Right now I’m in the beautiful ski resort of Kransjka Gora in Slovenia. Out of my hotel window I can see the Julian Alps rising up into a clear blue sky. On a slightly worrying note, I was here last year and I could swear that something has knocked a hole right through one of the peaks. From this distance I reckon the gap is about the size of a church and I can see daylight through it. The tunnel definitely wasn’t there last year. The mind boggles as to what might have made it.
Anyway I’m here for an education conference, SIRikt 2012. This morning we had a very interesting talk from Dr. Pero Lučin of the University of Rijeka. His topic was on learning, neuroscience and the effect of the new technologies that kids use. His institution is lucky in that it is one of the few research departments in the world with the latest MRI brain scanners. What’s this got to do with science fiction and writing? Well, take a look at the images below.
The brain on the left is reading a book. The brain on the right is searching the internet. So essentially when we surf the net we use much more of our brain than when we read a book. Now the brain grows and maintains complexity through use. Like any other part of the body it needs constant exercise to stop it withering away. So what the research seems to say is that reading is less effective and uses less of the brain than browsing the internet. This goes completely against common (admittedly a bit traditionalist) wisdom that reading makes you clever, computers make you thick.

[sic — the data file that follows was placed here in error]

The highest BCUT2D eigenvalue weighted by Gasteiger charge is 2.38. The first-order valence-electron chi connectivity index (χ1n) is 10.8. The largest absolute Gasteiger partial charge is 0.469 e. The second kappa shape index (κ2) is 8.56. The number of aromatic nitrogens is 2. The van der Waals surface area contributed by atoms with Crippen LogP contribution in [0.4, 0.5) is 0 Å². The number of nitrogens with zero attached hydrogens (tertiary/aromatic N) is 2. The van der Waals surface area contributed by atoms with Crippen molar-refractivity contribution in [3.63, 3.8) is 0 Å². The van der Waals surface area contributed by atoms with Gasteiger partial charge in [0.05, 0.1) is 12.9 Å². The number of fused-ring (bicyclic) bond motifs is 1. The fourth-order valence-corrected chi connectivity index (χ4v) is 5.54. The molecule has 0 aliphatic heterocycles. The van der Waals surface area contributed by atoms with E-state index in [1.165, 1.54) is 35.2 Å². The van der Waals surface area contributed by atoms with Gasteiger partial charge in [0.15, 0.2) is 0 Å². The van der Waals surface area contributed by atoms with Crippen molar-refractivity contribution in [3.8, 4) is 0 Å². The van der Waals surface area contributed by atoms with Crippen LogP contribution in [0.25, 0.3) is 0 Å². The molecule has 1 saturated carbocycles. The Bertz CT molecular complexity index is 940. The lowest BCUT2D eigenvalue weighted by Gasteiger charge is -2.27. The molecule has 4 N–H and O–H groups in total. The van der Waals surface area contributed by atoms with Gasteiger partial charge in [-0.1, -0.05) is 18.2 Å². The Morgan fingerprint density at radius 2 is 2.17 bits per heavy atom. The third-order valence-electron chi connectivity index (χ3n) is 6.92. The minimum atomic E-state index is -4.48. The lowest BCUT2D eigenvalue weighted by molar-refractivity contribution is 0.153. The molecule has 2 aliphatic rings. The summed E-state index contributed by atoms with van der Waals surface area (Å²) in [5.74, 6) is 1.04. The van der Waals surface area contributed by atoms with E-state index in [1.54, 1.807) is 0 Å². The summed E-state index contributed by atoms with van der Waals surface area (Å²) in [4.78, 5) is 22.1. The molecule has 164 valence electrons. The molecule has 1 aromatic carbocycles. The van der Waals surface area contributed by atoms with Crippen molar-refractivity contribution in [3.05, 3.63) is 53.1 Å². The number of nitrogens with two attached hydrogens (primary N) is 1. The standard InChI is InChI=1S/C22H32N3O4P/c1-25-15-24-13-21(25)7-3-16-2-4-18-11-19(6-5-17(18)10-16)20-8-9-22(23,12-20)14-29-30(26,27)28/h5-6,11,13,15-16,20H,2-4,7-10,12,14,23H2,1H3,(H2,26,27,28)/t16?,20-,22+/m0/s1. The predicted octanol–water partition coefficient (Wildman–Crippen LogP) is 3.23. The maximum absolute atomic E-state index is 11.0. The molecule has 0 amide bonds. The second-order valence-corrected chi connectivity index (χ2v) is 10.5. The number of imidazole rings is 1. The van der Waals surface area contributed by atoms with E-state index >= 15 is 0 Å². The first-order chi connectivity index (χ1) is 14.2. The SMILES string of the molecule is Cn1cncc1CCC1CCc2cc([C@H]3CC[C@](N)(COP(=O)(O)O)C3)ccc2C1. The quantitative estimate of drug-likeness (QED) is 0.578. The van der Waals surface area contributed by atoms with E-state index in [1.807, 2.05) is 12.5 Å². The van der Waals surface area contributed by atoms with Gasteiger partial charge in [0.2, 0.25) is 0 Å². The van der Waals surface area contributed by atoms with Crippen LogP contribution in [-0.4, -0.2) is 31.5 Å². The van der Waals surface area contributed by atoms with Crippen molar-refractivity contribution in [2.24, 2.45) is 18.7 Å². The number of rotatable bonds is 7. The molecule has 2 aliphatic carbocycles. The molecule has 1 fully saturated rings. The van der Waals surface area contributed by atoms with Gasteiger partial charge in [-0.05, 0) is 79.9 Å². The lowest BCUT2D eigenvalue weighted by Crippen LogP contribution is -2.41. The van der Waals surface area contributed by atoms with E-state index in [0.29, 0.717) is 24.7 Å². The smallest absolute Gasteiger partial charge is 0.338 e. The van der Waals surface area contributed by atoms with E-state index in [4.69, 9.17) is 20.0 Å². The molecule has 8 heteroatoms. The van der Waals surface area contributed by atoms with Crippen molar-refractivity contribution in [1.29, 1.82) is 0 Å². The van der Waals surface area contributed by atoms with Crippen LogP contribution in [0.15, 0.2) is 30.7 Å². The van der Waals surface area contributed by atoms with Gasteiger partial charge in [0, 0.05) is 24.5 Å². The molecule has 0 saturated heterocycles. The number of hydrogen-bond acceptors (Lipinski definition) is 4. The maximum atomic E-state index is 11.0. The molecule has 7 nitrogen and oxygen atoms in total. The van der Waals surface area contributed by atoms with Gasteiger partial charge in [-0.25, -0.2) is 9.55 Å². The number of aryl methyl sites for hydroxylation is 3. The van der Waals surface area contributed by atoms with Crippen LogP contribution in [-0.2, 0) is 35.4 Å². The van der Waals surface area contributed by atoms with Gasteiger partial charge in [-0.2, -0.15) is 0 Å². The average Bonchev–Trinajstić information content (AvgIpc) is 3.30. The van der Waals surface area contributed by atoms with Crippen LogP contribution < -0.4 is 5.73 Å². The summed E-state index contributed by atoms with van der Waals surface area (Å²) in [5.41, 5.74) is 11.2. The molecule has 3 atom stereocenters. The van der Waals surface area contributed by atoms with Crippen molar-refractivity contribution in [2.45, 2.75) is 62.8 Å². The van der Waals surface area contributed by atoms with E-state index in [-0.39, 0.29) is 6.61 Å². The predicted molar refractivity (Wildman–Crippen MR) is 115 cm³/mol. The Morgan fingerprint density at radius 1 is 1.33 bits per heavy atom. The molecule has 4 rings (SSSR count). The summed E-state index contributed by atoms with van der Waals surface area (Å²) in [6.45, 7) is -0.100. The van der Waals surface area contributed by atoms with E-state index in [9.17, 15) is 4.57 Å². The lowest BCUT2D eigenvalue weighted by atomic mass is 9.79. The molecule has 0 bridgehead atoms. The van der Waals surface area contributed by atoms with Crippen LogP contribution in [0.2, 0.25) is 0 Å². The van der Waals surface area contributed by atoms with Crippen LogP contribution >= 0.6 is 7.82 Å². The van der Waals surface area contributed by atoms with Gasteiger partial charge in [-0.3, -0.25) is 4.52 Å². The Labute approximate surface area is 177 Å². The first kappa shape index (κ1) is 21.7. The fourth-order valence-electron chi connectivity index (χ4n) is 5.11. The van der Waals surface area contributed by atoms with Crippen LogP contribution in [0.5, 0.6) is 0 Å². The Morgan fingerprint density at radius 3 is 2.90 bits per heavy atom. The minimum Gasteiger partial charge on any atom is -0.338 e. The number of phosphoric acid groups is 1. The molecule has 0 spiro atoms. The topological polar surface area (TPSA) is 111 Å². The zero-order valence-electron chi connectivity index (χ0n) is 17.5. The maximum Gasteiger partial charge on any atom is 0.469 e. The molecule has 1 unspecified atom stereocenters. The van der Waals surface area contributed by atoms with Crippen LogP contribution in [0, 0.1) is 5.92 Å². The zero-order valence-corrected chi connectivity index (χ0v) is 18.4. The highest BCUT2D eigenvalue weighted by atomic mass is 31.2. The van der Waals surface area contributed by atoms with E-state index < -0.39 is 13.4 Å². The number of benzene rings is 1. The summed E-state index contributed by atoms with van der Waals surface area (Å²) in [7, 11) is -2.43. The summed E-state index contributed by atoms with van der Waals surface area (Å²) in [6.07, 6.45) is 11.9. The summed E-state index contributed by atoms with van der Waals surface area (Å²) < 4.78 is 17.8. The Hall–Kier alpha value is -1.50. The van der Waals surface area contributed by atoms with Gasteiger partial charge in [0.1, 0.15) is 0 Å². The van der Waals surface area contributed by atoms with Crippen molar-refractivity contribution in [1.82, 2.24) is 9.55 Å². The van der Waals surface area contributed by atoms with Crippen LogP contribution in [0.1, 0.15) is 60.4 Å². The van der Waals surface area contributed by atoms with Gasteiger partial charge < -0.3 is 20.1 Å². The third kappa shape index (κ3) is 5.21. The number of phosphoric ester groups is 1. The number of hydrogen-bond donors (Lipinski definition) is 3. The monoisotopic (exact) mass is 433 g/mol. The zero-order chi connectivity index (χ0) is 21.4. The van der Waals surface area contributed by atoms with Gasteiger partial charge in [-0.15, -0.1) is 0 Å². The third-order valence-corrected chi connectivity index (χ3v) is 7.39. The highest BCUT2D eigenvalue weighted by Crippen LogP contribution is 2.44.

However the other point Dr Lučin made was that the brain makes fundamental sense of the world through storytelling. This theory has been around for quite a while but neuroscience is beginning to show that it might in fact be true.
Humans make sense of disparate and confusing data by assembling it into stories. People today live in a multi media world bombarded by an undifferentiated storm of data, most of it worthless. The brain’s natural storytelling mechanisms will cherry pick items it finds interesting and assemble them into a narrative, from whence we get meaning. So telling and listening to narratives is a fundamental thought process which we need to stimulate and encourage. That’s the good news for writers who might be feeling a bit deflated after finding that reading a novel is a low level brain activity compared to going on Facebook or trawling through videos of funny cats.
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